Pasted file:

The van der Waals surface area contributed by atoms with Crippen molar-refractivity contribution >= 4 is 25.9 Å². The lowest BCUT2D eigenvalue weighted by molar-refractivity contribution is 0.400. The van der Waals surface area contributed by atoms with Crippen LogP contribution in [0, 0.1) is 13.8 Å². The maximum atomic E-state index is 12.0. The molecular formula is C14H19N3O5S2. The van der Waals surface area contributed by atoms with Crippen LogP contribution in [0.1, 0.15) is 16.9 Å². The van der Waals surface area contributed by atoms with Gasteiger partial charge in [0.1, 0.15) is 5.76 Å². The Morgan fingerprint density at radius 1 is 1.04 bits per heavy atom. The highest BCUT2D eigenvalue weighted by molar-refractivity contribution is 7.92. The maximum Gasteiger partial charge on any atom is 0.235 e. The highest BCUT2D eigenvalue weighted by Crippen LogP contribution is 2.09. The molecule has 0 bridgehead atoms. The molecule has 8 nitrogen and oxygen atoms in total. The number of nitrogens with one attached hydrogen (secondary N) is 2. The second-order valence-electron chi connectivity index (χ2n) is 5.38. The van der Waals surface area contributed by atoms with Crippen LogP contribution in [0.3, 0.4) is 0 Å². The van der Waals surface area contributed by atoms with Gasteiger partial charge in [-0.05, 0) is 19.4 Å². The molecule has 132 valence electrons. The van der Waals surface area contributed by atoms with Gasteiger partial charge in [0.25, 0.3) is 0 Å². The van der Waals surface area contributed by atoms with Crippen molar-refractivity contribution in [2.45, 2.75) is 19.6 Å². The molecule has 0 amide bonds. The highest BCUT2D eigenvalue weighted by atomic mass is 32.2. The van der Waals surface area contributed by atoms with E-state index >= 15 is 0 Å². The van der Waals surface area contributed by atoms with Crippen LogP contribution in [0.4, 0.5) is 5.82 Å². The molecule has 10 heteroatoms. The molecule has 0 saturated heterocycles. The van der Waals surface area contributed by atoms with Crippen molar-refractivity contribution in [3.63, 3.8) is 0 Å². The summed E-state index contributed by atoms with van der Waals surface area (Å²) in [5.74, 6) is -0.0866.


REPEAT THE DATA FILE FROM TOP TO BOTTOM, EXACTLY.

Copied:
The van der Waals surface area contributed by atoms with Crippen molar-refractivity contribution >= 4 is 25.9 Å². The lowest BCUT2D eigenvalue weighted by molar-refractivity contribution is 0.400. The van der Waals surface area contributed by atoms with Crippen LogP contribution in [0, 0.1) is 13.8 Å². The maximum atomic E-state index is 12.0. The molecular formula is C14H19N3O5S2. The van der Waals surface area contributed by atoms with Crippen LogP contribution in [0.1, 0.15) is 16.9 Å². The van der Waals surface area contributed by atoms with Gasteiger partial charge in [0.1, 0.15) is 5.76 Å². The Morgan fingerprint density at radius 1 is 1.04 bits per heavy atom. The highest BCUT2D eigenvalue weighted by molar-refractivity contribution is 7.92. The maximum Gasteiger partial charge on any atom is 0.235 e. The highest BCUT2D eigenvalue weighted by Crippen LogP contribution is 2.09. The molecule has 0 bridgehead atoms. The molecule has 8 nitrogen and oxygen atoms in total. The number of nitrogens with one attached hydrogen (secondary N) is 2. The second-order valence-electron chi connectivity index (χ2n) is 5.38. The van der Waals surface area contributed by atoms with Crippen LogP contribution in [0.3, 0.4) is 0 Å². The van der Waals surface area contributed by atoms with Gasteiger partial charge in [-0.05, 0) is 19.4 Å². The molecule has 132 valence electrons. The van der Waals surface area contributed by atoms with Gasteiger partial charge in [0.25, 0.3) is 0 Å². The van der Waals surface area contributed by atoms with Crippen molar-refractivity contribution in [2.45, 2.75) is 19.6 Å². The molecule has 0 amide bonds. The highest BCUT2D eigenvalue weighted by atomic mass is 32.2. The van der Waals surface area contributed by atoms with E-state index >= 15 is 0 Å². The van der Waals surface area contributed by atoms with Crippen LogP contribution in [0.4, 0.5) is 5.82 Å². The molecule has 10 heteroatoms. The molecule has 0 saturated heterocycles. The van der Waals surface area contributed by atoms with Crippen molar-refractivity contribution in [3.63, 3.8) is 0 Å². The summed E-state index contributed by atoms with van der Waals surface area (Å²) in [5.74, 6) is -0.0866.